And Mistress Fraser to host us.
Ah, no Whisky, thank you.
But yes, indeed, they have been more than gracious.
Will Mistress Fraser be joining us? She's been so kind, I'm eager to thank her.
I believe she's tending to some final preparations A wee surprise for some of the children.
You live like a king, Mr.
Yes, you've certainly come a long way from Ardsmuir.
And yet somehow there always seems to be such a long way to go, Mr.
More Whisky, Major? Mm.
Never say no.
Looks like the first lot of trouble have arrived.
The rest sit won't be far behind us.
Hungry, I'm hoping.
Ready for a fine feast.
Why'd you bring me here? You have been working hard all day, my love.
Why don't we get some food inside that stomach of yours, hmm? But everyone else will be eating, uh, in the other room.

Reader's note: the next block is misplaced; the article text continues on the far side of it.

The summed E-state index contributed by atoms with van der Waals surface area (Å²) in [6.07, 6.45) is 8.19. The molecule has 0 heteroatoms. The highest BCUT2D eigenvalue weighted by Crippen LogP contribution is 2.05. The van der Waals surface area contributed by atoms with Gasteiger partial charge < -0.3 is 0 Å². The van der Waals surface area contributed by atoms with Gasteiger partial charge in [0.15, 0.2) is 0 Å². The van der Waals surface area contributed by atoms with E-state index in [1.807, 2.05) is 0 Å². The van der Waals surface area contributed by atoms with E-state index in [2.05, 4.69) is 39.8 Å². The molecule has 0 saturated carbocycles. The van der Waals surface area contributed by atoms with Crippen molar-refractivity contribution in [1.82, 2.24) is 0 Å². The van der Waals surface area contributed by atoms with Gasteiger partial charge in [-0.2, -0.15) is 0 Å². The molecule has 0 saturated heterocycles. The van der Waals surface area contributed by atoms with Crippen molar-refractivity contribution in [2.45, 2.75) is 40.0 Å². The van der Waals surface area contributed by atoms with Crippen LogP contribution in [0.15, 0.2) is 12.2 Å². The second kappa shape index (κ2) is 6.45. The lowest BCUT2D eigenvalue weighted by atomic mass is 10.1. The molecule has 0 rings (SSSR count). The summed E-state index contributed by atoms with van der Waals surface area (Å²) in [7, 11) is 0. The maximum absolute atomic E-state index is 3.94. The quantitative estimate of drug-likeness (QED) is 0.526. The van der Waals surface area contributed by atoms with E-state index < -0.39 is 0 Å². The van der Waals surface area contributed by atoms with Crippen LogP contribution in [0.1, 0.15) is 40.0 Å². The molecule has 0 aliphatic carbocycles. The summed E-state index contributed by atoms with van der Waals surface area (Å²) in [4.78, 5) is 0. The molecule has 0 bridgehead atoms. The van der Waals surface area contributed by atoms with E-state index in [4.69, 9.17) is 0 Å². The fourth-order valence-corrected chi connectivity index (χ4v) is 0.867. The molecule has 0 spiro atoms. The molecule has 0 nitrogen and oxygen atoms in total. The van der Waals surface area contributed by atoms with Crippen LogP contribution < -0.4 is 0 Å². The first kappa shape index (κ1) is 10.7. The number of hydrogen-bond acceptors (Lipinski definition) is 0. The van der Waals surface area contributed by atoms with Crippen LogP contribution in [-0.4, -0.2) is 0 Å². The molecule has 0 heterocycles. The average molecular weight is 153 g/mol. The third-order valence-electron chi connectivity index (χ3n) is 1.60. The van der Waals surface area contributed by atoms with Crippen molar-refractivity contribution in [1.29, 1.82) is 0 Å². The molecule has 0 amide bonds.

- There's more? - Oh.
Uh, where's your brother gotten to? Uh, why? Uh, I thought ye only had eyes for me.
Two hands would be more useful.
To, uh, carry these plates to the dining table.
Only one Fergus Fraser with only one hand.
But two's better than one, eh, Lizzie? Oh, uh I-I'm sure I dinna ken what ye mean.
- Please help yourselves.
- Thank you.
- Can we go? Can we go? - No.
I dinna ken where your next meal is coming from, - sweetheart, so - I'm not hungry! Da would've taken me back.
Come take a look at this powder horn.
When you're a wee bit older, I can teach you to, uh My dad was a fisherman, not a hunter.
I want to go.
Aidan McCallum! You come back down here this instant before anyone sees you! - Did you - Yeah.
Yeah, I thought of something.
- Do you mind if I, uh - No, no.
Here, let me.
Do you mind if I sit? Why won't you have a wee bite to eat, lad? Hmm? You'll need all your strength if you want to help me build your new home, a cabin.
You're the man of the house now.
- I can build it with you? - Mm-hmm.
My wife and I would like to make sure that you're comfortable.
I'd like to supervise work on a cabin for you.
Everyone will help, of course.